Morocco's Jewish Joan of Arc.

Reprinted with permission from the Diarna Project.

At the center of the carefully maintained Jewish cemetery of Fez, Morocco resides a small domed shrine capped with a colorful crown. Inside the tomb are the remains of a young woman’s head. This head once belonged to Soulika, a beautiful Jewish teenager who was executed by the king of Fez in the early 19th century. Killed because she refused to give up her Jewish identity, the stories of her life and death have inspired music, artwork, religious traditions, and films. She is the Moroccan Jewish equivalent of France’s Joan of Arc. Soulika defended her values and was unfailingly loyal to her people, and like Joan of Arc, she was executed for her beliefs by the reigning authorities. Soulika’s tale has become the stuff of a long folkloric tradition.

Soulika’s Story

Lalla Sol Ha-Tsaddiqah–known informally as Soulika–was born in 1817 in Tangier, a city on Morocco’s northern coast. Many legends surround her tragic fate. By all accounts, she was an exceptionally beautiful, pious, and modest young woman. According to one popular version of the story, her perilous beauty caught the unwanted attention of the king in Fez. He demanded to take her away from her family and insisted she convert to Islam so that he could legally marry her.

As courageous as she was attractive, Soulika refused. Enraged, the king ordered her decapitation. After her head was severed, the king displayed it on a high wall in Fez for all to see, and to teach a lesson to Jewish women in particular. Soulika’s story combines martyrdom and romance, and it highlights the danger of being a Jewish woman in a world where it was possible at any moment to be snatched away from one’s community and family in order to satisfy the whims of a monarch.

Scholars debate the details of the story, which at this point will probably remain forever in doubt. They generally agree, however, on the truth of the basics of the story, and recognize that her legend has taken on a life all its own, worthy of studying as a recurring motif in Moroccan culture.  

Remembering Soulika

Soulika’s shrine stands in the middle of the Fez Jewish cemetery. During the annual hilloula (pilgrimage) to Soulika’s tomb (video here), Jewish pilgrims light candles and place them in a small enclosure on the part of the structure closest to the ground. On the side of the tomb, a plaque in Hebrew recounts Soulika’s saga as well as a slightly moldy French version. Looking northeast from the shrine it is possible to see one of the old walls of the Jewish quarter, where Soulika’s head was supposedly impaled after her execution.

In a twist of history and syncretistic practice, Jews and Muslims alike venerate Soulika for her purported healing powers. Stories of how Soulika’s sainted intervention helped save lives and perform miracles are numerous. For example, according to Issachar Ben-Ami, a scholar of Jewish saint worship in Morocco, Soulika’s intervention from beyond the grave is believed to save sick children from death, especially if they are baby girls named in her honor.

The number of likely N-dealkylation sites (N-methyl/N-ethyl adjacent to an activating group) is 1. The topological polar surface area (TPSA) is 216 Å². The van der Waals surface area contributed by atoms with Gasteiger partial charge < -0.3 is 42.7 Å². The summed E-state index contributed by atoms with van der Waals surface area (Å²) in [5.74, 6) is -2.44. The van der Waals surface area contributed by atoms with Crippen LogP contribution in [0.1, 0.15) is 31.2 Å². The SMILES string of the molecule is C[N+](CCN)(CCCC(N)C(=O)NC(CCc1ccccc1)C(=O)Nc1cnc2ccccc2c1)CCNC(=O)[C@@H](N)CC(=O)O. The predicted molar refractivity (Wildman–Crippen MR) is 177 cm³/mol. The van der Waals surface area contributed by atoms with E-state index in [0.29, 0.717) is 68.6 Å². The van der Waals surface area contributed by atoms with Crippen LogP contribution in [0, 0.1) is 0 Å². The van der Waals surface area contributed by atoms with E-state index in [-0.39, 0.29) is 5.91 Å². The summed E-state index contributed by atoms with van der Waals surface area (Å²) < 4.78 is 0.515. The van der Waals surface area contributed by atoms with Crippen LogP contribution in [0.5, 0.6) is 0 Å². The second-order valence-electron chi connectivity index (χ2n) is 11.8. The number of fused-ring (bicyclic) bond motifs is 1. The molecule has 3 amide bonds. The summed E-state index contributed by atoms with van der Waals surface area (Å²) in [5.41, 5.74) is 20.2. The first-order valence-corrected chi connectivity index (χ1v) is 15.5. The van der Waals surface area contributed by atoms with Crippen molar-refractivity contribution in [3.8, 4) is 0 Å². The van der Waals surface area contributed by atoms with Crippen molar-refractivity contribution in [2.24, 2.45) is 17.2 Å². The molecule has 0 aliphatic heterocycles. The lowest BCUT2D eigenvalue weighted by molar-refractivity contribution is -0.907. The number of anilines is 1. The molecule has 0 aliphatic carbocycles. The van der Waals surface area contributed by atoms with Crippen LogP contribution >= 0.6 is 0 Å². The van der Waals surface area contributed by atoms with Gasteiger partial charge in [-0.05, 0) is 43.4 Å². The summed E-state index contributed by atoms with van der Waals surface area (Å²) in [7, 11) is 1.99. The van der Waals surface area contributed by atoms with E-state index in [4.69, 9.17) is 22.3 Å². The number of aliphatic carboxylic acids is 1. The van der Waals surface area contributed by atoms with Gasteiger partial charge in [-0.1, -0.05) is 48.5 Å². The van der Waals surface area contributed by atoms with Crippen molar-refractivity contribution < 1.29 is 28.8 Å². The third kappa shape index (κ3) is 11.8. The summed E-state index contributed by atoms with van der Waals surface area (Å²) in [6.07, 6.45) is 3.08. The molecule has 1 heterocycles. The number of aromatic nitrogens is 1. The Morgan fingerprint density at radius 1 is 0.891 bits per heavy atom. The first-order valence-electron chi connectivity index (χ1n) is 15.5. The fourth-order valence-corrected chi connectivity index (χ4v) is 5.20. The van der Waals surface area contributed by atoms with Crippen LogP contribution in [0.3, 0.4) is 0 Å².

Because the exact date of Soulika’s execution is unknown, Soulika’s annual hilloula is held in May or June, coinciding with the hilloula of another sainted resident of the Fez Jewish cemetery, Rabbi Chaim haCohen. 

Soulika’s tale of resistance, passion, and martyrdom has been a source of inspiration for Moroccan Jewish culture. In Tangier and other northern cities, mothers would sing songs in Ladino about Soulika as a cautionary tale to their daughters about the dangers of unwanted affection, especially from a ruler.  Vanessa Paloma, a scholar and professional singer, sings a haunting rendition of one these songs. Sfatayim, an Israeli-Moroccan band known for popularizing Moroccan themes in Israeli musical culture, wrote a song in Hebrew about Soulika.

One scholar has devoted a French-language book to Soulika’s story, and a Polish filmmaker has similarly been inspired by Soulika to create this film. The 19th century French painter Alfred Dehodencq‘s painting "Execution d’une juive au Maroc" ("Execution of a Jewess in Morocco") depicts a dramatic interpretation of Soulika’s public beheading.

These many artistic representations, each with its own rendition of Soulika’s plight, illustrate how her appeal remains strong well into the 21st century. Her story, which touches on themes of assimilation, faith, femininity, and external threats to the Jewish people, continues to fascinate and inspire audiences around the world, far beyond the picturesque confines of Soulika’s shrine in Fez.

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